Pacific Gas and Electric Company is helping both boutique wineries with small production, and large wine producers, “crush” the harvest season by saving on energy costs, according to a news release from the company.
Crush season typically starts in August and continues into the fall as grapes are processed and fermented into wine.
PG&E is offering free energy audits, cash incentives and customized programs during what can typically be an energy intensive time for wineries.
Over the last three years, on average, PG&E’s Wine Industry Efficiency Solutions program saved its customers more than 3.3 million kilowatt hours of electricity and 150,000 therms of natural gas – enough energy to power 246 average homes for one year.
The average annual energy cost savings totaled $559,000 per year.
“To enable other businesses during a crucial time of year for them is what a long-standing partnership with PG&E is all about,” said Dave Canny, senior manager for PG&E’s North Bay and Sonoma Divisions.
“Whether its incentives that help facilitate the wine-making process or our laser focus on safety and reliability improvements, we want to help them meet their business targets.”
Alexander Valley winery, Rack & Riddle, a family-owned company, is working with PG&E on a top-to-bottom energy audit that includes evaluating equipment for energy efficiency, determining whether purchasing new equipment is worth the cost savings and consulting on the expansion of processing operations, said the release.
“Crush is an important time of year for us when we work around the clock to start the wine-making process and this year the number of tons that we’re crushing went up considerably – more than 80 percent,” said Bruce Lundquist, owner of Rack & Riddle.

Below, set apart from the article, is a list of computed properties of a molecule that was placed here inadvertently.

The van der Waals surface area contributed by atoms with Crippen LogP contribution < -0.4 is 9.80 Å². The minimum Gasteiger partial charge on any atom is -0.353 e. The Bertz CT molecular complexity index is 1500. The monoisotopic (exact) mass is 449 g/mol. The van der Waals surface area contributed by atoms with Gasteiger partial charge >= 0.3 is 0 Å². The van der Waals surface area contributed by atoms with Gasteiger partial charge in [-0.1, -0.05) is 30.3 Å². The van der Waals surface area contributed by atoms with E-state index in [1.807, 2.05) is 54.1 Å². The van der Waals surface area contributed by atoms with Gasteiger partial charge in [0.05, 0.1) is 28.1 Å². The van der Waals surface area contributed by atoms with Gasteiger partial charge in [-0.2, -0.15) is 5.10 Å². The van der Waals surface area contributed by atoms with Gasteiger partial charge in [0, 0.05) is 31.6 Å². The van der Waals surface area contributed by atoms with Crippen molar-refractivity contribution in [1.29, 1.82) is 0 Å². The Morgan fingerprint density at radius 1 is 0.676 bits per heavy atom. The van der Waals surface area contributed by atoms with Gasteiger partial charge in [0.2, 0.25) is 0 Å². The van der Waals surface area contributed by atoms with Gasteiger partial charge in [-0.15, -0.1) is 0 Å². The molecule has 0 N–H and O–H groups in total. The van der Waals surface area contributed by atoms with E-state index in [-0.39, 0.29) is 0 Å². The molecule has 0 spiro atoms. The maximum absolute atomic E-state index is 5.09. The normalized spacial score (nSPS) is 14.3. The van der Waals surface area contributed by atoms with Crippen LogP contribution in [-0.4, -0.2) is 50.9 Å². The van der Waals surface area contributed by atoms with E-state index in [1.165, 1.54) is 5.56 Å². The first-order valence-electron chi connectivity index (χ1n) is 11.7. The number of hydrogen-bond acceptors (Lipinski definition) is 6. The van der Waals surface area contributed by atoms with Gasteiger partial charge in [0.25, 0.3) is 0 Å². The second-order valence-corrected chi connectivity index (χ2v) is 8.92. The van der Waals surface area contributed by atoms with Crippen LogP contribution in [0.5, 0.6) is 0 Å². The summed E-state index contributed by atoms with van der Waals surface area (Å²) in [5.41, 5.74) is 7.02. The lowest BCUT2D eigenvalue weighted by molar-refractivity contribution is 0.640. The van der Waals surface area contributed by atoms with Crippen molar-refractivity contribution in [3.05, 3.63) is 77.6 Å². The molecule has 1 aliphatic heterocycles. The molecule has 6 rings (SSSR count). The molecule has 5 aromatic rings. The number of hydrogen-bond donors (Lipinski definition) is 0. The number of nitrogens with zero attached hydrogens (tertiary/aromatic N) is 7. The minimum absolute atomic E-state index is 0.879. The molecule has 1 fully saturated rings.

“Because of the increase in product demand, we look to PG&E as a business partner to analyze whether we’re being as energy efficient as possible while looking ahead to determine if current cooling equipment needs to be replaced to meet future facility expansion,” added Lundquist.
Jackson Family Wines, headquartered in Sonoma County, has more than a dozen wineries in the North Bay that PG&E has been working with on several energy efficiency projects, including refrigeration upgrades and lighting improvement – all run through the WIES program.
“The Jackson family is focused on making the highest quality wine in the most responsible manner, with an eye on preserving our agricultural heritage for future generations,” said Julien Gervreau, director of sustainability at Jackson Family Wines.
Estimated savings on these energy efficiency programs have totaled more than $8 million for the family-owned and operated wine company since 2008.
A recent lighting retrofit at its flagship winery, Kendall-Jackson, located in Fulton, involved converting hundreds of lights to LEDs.
PG&E rebates helped offset about 20 percent of the project costs.
“We’ve recognized for a long time that there is a significant energy impact associated with the winemaking and grape growing processes,” said Gervreau.
“We’re doing everything we can to minimize that impact and the associated emissions from our activities, and that includes working with like-minded companies such as PG&E.”
PG&E also announced upgrades in infrastructure so customers in wine-growing territories throughout Northern California can expect reliable energy.
Reliability improvements that have directly impacted service during this crucial time of year include: replacing 1,200 feet of power line along Highway 12 through Sonoma and installing new equipment throughout Sonoma to minimize outages; upgrading power poles and installing self-healing grid technology in Napa and upgrading electrical equipment in communities in the Dry Creek Valley.